Thessaloniki student suffering from Scoliosis invents new tool measuring the disorder

By Vicky Litska

Konstantinos Gatzonis, a student from Anatolia College of Thessaloniki, is a much promising young man who, at the age of 16, has already made his debut in the world of science.

After being diagnosed with scoliosis while in high school, Konstantinos spent his time inventing a revolutionary scientific tool, which helps evaluate the disorder. The measuring tool, named Kidemanager, aims to replace the traditional ways of spotting Scoliosis, namely without the use of X-rays.

The device was recently presented at the Noesis-Thessaloniki Science Center and Technology Museum, where it received positive reviews, as it is a huge step forward regarding the treatment of this condition from which people of any age can be affected. 

Konstantinos recently had an exclusive chat with GCT about his incredible achievement. 

Can you specify the difference between the Kidemanager and traditional tools of measuring scoliosis?

This device allows a person who has been diagnosed with scoliosis to conduct very accurate measurements from home in a way that does not require any special medical knowledge and the results can be directly sent to the doctor that has the responsibility for the patient’s treatment. This allows the doctor to constantly monitor the treatments progress and actually if any sudden deterioration happens in the patient’s condition the doctor can act immediately to deal with them, something that cannot be achieved with the traditional methods of measurements that have been used until now. For example, regarding X-rays, the shortest average amount of time that can pass within two sessions is about 3 months in which a lot of negative implications may take place. Kidemanager does not aim to replace the traditional methods of measuring but is an additive aid that helps complete the treatment.

Did you easily come up with this idea? How long did it take you to reach safe conclusions regarding this innovation? 

The inspiration for this device initially derived from the encouragement of my parents who urged me to get focus on this issue since I happened to be searching for a project at that time.

How long ago were you actually diagnosed with scoliosis?

About three and a half years ago.

When did you manage to complete your studies and reach the idea of the Kidemanager?

About two years ago.

So the entire completion of the device took you roughly?

About 3 weeks.

How did you perceive this idea without being in the scientific community earlier? Since you do not have any medical or scientific knowledge at a professional level, what do you think helped you achieve this success at such a young age and such a short time?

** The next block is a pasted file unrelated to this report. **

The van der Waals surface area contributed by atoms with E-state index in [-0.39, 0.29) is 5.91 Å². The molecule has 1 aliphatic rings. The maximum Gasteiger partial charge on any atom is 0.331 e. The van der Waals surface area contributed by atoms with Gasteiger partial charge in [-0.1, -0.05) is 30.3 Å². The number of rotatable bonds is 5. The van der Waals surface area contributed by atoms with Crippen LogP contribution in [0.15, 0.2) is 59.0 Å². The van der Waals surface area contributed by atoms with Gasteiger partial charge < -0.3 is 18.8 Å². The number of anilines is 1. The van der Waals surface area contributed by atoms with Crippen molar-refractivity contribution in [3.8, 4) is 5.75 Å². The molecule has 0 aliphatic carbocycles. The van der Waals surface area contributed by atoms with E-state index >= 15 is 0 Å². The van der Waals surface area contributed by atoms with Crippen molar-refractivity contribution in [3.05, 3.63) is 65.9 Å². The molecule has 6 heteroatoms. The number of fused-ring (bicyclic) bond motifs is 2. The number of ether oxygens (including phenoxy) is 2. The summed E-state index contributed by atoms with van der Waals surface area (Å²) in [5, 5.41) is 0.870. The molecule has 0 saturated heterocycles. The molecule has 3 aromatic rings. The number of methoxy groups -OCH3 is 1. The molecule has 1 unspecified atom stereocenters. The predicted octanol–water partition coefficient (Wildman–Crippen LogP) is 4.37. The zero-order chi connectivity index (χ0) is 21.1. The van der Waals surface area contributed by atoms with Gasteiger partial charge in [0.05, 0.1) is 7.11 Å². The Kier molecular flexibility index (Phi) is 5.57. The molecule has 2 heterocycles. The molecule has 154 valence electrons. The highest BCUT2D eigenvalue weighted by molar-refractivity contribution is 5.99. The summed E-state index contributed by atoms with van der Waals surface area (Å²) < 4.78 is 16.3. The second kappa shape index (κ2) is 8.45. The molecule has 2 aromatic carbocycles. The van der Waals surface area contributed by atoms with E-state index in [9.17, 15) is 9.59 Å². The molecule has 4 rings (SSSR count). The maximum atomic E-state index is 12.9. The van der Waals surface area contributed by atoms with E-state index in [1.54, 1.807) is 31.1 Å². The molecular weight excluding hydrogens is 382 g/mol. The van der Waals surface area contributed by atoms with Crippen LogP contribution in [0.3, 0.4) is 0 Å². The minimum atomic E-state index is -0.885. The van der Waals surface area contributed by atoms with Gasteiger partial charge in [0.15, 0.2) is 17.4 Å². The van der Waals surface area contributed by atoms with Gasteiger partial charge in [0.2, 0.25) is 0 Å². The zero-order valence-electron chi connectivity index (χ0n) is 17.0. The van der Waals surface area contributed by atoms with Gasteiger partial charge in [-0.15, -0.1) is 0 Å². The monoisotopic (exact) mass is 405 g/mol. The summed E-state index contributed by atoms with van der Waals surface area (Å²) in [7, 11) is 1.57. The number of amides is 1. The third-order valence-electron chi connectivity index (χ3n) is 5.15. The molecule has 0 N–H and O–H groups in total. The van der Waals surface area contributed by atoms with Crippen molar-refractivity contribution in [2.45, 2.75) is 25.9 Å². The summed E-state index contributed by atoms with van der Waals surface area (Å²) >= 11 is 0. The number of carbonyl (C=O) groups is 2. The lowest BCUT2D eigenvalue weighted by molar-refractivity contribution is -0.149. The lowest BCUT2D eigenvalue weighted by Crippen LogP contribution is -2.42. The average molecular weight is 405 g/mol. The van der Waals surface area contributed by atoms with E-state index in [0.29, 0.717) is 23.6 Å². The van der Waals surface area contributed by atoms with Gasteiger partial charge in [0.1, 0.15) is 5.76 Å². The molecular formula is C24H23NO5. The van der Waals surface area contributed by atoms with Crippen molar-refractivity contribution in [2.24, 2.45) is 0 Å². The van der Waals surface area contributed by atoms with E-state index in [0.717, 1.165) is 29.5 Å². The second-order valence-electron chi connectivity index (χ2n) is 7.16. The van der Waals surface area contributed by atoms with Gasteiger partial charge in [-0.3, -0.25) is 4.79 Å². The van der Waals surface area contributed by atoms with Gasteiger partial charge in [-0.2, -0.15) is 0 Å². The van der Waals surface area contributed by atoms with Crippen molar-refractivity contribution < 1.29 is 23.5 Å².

The idea of the Kidemanager came from my own personal issue. The owner of the medical center that I was visiting in Thessaloniki, Mr. Tournavitis, had a discussion with me after I asked him if a similar tool already existed. He said no and was actually eager to help me by giving me the necessary medical guidance regarding scoliosis in order to help me complete the tool. He gave me specific information regarding the anatomy of the spine and the different indicators that I could include in my measurements. So I gathered all the details and actually translated it into this new device which was constructed within a time frame of about 3 or 4 weeks in order to have a prototype.

Did anyone help fund the project?

Mr Tournavitis was the person that believed in me and helped me not only by giving me specific medical information on the issue but also by funding the whole idea in its experimental phase. The first prototype, as I mentioned took me 3 weeks to make but lacked one feature that the new one has, which is the wireless functionality. Basically, in the very beginning, the patient could exclude his results by inserting an SD card in which the measurement could be stored whereas the new one also includes a Bluetooth functionality so the patient can connect the device to their phone, make measurements from the companion application and then send the results through an email.

Is it being used?

Not officially yet, as I need to conduct some testing in order to maximize its accuracy, however, the device is currently patented.

What else are you currently working on?

I’m a student in the IB section at Anatolia College in Thessaloniki, studying hard to get a high mark. I have already been accepted at my first choice, which is the University of Pennsylvania and I aim to do my best to have a career in the technology section.

Sincere thanks for chatting with us Konstantinos, we wish you all the best.

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